Functional dairy protein supplements for athletes
By David Liu, PHD
Saturday Aug 26, 2012 (foodconsumer.org) -- A review article in the Australian Journal of Dairy Technology suggests that functional dairy protein supplements such as milk protein, whey protein concentrates and whey protein isolates are important for elite athletes who need not only to maintain the normal skeletal muscle mass, but also maintain it in a way that allows them to have best sports performance.
From the review article written by Ross Crittenden and colleagues, the following may be interesting to readers who want to keep their muscle healthy and have best performance, particularly, elderly people and those who engage in endurance exercise or simply want to build some muscle to attract attention from females or simply want to lose some fat.
1) Protein is needed to replenish glycogen stores and promote muscle repair and accretion and maintain normal muscular function or performance.
2) Individuals engaged in regular exercise training need more dietary protein than those who are sedentary. Dietary proteins provide building blocks for muscle proteins and amino acids activate the anabolic pathways leading to muscle hypertrophy in response to an exercise stimulus.
3) Timing of dietary protein supplementation is important in maximizing muscle growth, minimizing muscle damage, and promoting strength recovery.
4) Commonly used proteins include soy and dairy protein isolates. Supplements are available with or without other ingredients such as electrolytes, carbohydrates or vitamins etc added. Not all proteins are equally effective. Even the processing conditions such as protein hydrolysis may have an effect on the effectiveness of a particular protein.
5) Dairy proteins are safe and effective in improving sports performance. Dairy proteins have been used by body builders to increase muscle mass for a long time.
6) Both casein and whey protein supplements are commonly used but they behave differently once ingested. Casein is digested much more slowly than whey proteins. Because of this, whey proteins provide free amino acids faster than casein for muscle protein synthesis. Ingestion of amino acids at the time of exercise promotes muscular protein synthesis.
7) Different formula with dietary proteins may affect the muscle differently.
To increase strength: Using branched chain amino acids including leucine, isoleucine and valine can not only stimulate muscle anabolism but also inhibit exercise-induced muscle protein breakdown and help muscle repair after intense exercise. B-lactoglobulin is relatively high in branched chain amino acids, greater than 26% (w/w), compared to only 20 percent in milk protein isolate. Immediate supplementation following exercise enhances the leg strength gains in healthy non-strength training young men.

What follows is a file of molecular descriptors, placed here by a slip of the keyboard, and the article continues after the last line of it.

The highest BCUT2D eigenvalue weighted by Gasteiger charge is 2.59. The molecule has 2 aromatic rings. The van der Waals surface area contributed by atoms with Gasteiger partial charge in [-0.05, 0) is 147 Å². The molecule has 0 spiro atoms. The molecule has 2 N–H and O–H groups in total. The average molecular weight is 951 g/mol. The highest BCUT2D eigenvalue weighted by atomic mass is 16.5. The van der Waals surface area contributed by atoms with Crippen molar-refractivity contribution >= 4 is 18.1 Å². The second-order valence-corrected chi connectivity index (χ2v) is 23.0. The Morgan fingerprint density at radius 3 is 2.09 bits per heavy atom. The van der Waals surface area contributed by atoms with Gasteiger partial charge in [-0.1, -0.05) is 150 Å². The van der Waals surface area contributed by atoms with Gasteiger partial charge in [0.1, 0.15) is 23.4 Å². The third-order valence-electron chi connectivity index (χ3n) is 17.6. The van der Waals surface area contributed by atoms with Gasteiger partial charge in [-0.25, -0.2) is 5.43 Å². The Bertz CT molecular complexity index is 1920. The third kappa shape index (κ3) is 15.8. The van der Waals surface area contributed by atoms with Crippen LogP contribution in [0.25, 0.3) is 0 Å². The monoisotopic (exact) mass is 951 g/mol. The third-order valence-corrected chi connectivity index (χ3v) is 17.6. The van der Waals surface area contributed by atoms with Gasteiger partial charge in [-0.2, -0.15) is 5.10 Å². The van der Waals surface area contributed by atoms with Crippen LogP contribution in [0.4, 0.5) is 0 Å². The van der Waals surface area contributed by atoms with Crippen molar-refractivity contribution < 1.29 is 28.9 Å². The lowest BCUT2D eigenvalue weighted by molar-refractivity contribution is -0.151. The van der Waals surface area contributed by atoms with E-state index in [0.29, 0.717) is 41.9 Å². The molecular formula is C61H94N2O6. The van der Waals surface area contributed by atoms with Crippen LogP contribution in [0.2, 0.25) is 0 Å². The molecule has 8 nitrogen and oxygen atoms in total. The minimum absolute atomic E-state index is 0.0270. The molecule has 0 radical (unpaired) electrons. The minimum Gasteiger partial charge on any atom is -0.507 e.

To improving recovery: Intense exercise causes muscle damage leading muscle soreness and loss of strength that can last a few days. Protein hydrolysates can help tissue repair following exercise and may be used to accelerate recovery from exercise-induced muscle damage.
8) Some interesting formulas from studies as reviewed:
To improve lean body mass: 60 g of milk protein per day for 12 weeks with resistance training improves fat free mass. Or 60 g of whey protein per day for 8 weeks with resistance training increases limb circumference and cross-sectional area in trained limb. Or 20 g of whey protein per day for 8 weeks with resistance and anaerobic training led to increase in lean body mass.
To increase power: 60 g of whey protein per day for 8 weeks with resistance and plyometric training led to increased peak anaerobic power (vertical jump and cycle power).
To increase speed: 60 g of whey protein per day for 8 weeks with training led to improvement in sprint performance.
To improve endurance: 60 g of whey protein per day for 8 weeks led to improvement in time trial performance.
To improve recovery: 60 g of whey protein per day for 8 weeks plus endurance running training improved maintenance of peak running speed during second bout of running to exhaustion after 20 min passive recovery.
To have stronger immunity: 10 g of whey protein per day for 10 weeks and 5 days of high intensity training protected against drop in immunity following the training. In another study, 26 g of protein adjusted skim milk per day for 12 weeks increased salivary IgA levels. Another study found 20 g per day for 2 weeks plus training increased salivary IgA. Still another 60 g of whey protein per day for 8 weeks plus training reduced incidence of upper respiratory tract infection.
In summary, taking 60 grams of whey protein or 75 grams of whey protein concentrates (80% protein) or 63 grams of whey protein isolates (95% protein) for 6 to 12 weeks plus reesistance or endurance training can help muscle. Take the whey protein supplements 20 minutes prior to the start of your work.
(Send your news to email@example.com, Foodconsumer.org is part of the Infoplus.com ™ news and information network)
- Could vitamin D work better than influenza vaccine?
- 5 Ways to Amp Up your New Year’s Diet Resolution
- Investigation: “Factory Farms” Producing Massive Quantities of Organic Milk and Eggs
- Caralluma fimbriata extract may prevent diabetes mellitus type 2 or insulin resistance
- Cold Soup is the Hottest Product Trend at BevNET Live Winter 2014 Conference